The in vitro data, published in the Journal of Agricultural and Food Chemistry, suggested that the fructans from Aloe vera (Aloe barbadensis Miller) boosted the growth of Lactobacillus spp. to a greater extent than seen with commercial inulin, while increases in Bifidobacterium spp. were similar to those observed for inulin.
“The results of this study confirm that fructans and acemannan from Aloe vera are very promising prebiotics, that had not been studied previously in detail,” wrote the authors from the University of Chile.
Prebiotics are defined as: “A substrate that is selectively utilized by host microorganisms conferring a health benefit” (ISAPP 2017).
The researchers extracted the fructans and acemannan from Aloe vera, and they also removed pigments from the samples. The extracted polysaccharides were then used to ferment commercial bacterial strains, including: Lactobacillus fermentum L55-2-33, L. casei L54-2-33, L. plantarum L46-1-12, L. plantarum N223-3, Bifidobacterium catenulatum N173-2, B. longum N180-3, B. bifidum N364-3, B. animalis ssp. lactis BB-12.
“In Lactobacillus spp. there was a significant 2.6–3.1 fold increase with fructans, and these fold increases were greater than those obtained with commercial FOS [fructooligosaccharides, inulin],” wrote the researchers. “In Bifidobacterium spp. there was also a significant 2.0–3.3 fold increase with fructans. In this case, the fold increases were similar to those produced by commercial FOS.”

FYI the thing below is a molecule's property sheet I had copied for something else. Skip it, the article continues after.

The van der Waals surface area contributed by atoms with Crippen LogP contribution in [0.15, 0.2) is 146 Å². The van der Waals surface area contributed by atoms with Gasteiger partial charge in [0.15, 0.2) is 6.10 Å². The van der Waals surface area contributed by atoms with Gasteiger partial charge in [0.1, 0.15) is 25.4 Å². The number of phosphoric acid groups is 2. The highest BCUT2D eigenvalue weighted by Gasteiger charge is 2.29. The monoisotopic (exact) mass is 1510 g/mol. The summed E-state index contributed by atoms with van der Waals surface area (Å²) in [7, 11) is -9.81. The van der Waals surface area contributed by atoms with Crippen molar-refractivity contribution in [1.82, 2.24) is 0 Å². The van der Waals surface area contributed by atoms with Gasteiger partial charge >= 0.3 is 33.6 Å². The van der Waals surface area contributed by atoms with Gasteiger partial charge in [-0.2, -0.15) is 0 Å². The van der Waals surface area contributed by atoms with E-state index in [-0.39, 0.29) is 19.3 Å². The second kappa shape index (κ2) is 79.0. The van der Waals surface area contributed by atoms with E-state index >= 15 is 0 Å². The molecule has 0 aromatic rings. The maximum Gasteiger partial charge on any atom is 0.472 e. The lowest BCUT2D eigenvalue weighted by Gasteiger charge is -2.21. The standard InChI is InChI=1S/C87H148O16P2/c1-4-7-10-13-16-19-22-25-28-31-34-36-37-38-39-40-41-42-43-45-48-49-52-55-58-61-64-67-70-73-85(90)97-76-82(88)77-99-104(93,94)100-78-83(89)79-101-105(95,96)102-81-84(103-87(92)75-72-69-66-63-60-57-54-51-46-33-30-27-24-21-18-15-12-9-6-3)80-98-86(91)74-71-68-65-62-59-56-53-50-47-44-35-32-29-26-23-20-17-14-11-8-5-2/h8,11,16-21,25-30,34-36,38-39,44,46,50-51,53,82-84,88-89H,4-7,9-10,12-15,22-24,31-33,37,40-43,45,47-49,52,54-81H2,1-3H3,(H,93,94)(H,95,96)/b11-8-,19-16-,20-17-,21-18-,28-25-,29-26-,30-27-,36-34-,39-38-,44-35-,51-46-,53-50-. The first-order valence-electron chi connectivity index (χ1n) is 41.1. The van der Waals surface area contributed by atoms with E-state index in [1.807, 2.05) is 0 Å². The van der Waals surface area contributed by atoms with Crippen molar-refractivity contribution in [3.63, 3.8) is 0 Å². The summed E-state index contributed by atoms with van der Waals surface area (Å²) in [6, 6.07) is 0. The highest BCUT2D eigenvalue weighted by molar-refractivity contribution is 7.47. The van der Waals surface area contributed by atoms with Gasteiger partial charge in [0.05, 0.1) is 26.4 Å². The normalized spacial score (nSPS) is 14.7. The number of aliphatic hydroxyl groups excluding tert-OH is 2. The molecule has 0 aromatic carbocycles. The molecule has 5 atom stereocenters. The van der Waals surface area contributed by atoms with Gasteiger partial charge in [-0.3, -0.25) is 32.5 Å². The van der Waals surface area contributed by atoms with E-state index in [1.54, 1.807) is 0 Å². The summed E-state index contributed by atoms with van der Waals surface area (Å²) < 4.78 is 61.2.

Acemannan was also found to stimulate bacterial growth, but to a lesser extent than the fructans, said the researchers.
The researchers also performed an in vitro fermentation of the polysaccharides with human fecal bacteria, and then used qPCR (quantitative polymerase chain reaction) to quantify the effects. The results of this study indicated that the Aloe vera fructans induce a 14% increase in the population of Bifidobacterium spp., but no significant changes were observed for any other measures, including total bacterial population and Lactobacillus spp.
Analysis of short chain fatty acid (SCFA) production in the fecal samples showed that the fructans produced the greater amounts of SCFA, while acemannan was associated with significant increases in acetate concentrations.
“[F]ructans and acemannan stimulate the production of acetate, propionate, and butyrate, which in turn possibly prevents the formation of polyps [in the colon],” wrote the researchers. “Further studies are needed to corroborate these health benefits from Aloe vera polysaccharides.
“The growth kinetics of single bacterial strains, corroborated by bacterial population qPCR, and SCFA quantifications, indicate that ramified fructans are better prebiotics than commercial FOS which is a linear fructan,” the concluded.
Source: Journal of Agricultural and Food Chemistry
Published online ahead of print, Article ASAP, doi: 10.1021/acs.jafc.7b04100
“Acemannan and Fructans from Aloe vera (Aloe barbadensis Miller) Plants as Novel Prebiotics”
Authors: M.P. Quezada